Wednesday, July 15, 2020

SLA Water Quality Committee Partners with Community Stakeholders to Plant the Third Riparian Buffer in Watershed

By Kelly Paganelli, SLA Water Quality Co-Chairperson
The Silver Lake Association's Water Quality Committee has partnered with landowners, government entities, and environmental experts to make inroads on projects that will stem the influx of nutrients and sediment into the lake at critical tributaries.

On October 11th, over twenty volunteers and municipal workers gathered at the Silver Lake State Park to plant 225 shrubs and perennials along a tributary that flows into the lake. The site, identified by Wyoming Soil & Water as a potential problematic run-off location, was planted with native plantings suggested by a professional arborist.

It is hoped that these plantings will form a critical riparian buffer, reducing water pollution by intercepting surface runoff and filtering sediment. According to research, riparian vegetation can remove up to 90% of unused nitrogen from croplands. In addition, riparian buffers can provide some flood protection, slow water velocities, protect against erosion, and strengthen and stabilize stream banks. An increase in native habitats is an additional bonus. This is the third project undertaken as a result of landowners, SLA Water Quality volunteers, and Wyoming County Soil & Water joining forces to get work done to decrease the flow of sediment into the lake.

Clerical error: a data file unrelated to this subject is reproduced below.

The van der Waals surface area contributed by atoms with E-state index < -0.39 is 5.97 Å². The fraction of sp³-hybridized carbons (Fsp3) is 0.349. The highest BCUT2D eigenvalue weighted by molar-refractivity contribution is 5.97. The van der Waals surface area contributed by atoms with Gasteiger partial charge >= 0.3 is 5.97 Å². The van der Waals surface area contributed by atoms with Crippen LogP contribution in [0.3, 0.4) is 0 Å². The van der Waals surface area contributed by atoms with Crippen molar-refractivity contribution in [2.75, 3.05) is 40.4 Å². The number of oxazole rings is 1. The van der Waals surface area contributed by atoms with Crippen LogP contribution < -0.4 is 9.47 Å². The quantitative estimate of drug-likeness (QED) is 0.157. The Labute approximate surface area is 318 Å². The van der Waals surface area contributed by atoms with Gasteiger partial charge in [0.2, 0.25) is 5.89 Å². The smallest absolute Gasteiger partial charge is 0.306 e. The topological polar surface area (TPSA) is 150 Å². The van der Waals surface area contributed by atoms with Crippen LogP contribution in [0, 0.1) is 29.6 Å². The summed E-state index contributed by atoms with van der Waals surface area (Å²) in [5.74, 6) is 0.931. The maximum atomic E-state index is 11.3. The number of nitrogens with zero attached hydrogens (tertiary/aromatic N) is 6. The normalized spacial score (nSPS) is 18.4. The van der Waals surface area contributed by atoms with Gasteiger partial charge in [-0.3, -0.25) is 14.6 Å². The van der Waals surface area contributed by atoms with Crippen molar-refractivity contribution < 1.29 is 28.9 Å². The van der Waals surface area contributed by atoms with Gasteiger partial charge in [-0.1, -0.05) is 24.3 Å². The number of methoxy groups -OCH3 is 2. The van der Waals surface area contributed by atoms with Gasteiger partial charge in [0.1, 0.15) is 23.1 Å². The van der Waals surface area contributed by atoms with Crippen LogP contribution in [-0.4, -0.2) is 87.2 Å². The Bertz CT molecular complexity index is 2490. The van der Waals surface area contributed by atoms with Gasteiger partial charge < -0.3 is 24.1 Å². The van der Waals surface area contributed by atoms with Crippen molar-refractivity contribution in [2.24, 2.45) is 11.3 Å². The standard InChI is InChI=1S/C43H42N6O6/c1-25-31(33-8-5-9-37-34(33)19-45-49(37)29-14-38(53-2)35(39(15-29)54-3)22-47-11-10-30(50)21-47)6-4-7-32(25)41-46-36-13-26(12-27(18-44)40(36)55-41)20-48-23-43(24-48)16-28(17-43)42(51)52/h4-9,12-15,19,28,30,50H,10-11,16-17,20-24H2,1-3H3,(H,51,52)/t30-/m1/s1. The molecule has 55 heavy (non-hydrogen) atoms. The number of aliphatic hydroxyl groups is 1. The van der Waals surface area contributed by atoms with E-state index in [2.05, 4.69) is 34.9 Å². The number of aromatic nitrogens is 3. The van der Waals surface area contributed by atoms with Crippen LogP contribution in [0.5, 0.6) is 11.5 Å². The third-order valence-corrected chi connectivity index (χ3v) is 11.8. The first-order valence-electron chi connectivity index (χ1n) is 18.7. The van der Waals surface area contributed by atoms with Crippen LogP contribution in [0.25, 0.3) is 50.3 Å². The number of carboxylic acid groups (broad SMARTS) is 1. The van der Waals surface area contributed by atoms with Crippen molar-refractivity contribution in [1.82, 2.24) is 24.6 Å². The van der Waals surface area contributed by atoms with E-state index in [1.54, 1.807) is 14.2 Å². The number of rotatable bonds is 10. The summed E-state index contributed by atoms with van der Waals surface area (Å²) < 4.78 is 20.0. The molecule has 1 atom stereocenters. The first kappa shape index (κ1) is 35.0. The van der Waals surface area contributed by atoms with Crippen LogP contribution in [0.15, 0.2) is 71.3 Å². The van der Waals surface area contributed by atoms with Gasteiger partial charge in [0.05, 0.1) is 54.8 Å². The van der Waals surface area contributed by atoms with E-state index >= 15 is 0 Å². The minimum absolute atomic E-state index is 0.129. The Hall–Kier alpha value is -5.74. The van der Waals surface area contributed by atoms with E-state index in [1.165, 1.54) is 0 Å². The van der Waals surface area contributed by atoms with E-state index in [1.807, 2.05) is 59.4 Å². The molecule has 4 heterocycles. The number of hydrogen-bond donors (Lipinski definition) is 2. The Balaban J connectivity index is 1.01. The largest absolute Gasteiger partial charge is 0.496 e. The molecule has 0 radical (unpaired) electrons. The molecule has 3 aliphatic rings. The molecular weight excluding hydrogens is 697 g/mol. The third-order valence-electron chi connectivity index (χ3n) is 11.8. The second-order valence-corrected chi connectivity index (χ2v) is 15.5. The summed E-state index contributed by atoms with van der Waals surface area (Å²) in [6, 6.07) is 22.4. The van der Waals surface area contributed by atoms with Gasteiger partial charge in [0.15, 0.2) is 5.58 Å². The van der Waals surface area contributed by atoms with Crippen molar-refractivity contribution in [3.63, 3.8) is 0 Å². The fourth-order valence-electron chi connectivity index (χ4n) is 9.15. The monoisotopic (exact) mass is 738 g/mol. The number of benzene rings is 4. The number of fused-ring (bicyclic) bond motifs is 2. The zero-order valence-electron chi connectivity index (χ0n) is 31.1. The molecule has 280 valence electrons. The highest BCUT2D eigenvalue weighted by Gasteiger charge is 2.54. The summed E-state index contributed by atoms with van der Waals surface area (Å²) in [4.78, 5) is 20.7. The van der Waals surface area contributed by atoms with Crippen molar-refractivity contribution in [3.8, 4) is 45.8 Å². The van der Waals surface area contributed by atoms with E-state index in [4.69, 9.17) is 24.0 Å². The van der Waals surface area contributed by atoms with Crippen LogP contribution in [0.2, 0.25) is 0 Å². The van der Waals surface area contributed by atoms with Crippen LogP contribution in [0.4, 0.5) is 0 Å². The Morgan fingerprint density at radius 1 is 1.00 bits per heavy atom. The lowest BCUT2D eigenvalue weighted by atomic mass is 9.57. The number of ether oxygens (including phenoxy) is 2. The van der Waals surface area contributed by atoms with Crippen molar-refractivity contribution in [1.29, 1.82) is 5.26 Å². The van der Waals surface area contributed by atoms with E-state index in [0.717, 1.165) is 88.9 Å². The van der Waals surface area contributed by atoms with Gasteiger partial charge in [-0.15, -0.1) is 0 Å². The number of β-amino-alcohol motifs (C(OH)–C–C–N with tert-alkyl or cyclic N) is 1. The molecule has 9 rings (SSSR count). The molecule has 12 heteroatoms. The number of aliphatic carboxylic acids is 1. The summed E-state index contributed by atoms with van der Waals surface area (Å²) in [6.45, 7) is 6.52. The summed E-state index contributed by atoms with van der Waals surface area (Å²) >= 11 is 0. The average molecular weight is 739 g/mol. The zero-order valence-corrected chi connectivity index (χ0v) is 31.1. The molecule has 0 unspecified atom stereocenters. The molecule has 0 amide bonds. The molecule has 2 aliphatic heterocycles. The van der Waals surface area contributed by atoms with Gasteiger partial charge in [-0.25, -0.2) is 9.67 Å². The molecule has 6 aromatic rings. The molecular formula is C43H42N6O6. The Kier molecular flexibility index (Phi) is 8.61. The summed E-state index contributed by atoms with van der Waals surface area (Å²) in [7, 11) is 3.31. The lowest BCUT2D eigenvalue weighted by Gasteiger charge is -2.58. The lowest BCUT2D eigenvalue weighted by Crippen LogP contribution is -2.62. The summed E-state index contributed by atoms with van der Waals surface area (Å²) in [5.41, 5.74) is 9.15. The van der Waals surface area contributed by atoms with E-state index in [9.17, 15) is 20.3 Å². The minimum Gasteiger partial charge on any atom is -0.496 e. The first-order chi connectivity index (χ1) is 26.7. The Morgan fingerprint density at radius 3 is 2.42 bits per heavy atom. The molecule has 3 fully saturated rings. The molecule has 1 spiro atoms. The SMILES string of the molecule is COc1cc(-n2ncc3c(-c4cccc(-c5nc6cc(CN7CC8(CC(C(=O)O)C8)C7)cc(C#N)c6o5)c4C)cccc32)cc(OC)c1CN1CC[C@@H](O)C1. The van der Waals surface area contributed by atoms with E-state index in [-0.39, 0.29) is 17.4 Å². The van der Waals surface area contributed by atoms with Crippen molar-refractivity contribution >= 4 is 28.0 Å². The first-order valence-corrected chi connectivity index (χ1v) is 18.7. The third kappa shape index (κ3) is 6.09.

An ongoing partnership with Perry Central High School will allow for further study of this project. Working with teacher Todd Shuskey and his students, the Water Quality Committee hopes to grow our base of knowledge while at the same time encouraging further stewardship in our community for the Lake we all enjoy.

These efforts are made possible because of the support of the SLA members, Silver Lake Golf Tournament proceeds. Wyoming County Soil & Water, landowners, and numerous volunteers who allow us to partially fund these endeavors.

The Water Quality Committee continues to reach out to our elected leaders (local, state, and national) to discuss funding mechanisms for large projects. Wyoming County Soil and Water on watershed projects that stem the influx of sediment and nutrients into the Lake, and business leaders and property owners to garner their support for these.
Courtesy of the Silver Lake Association Winter Newsletter 2020

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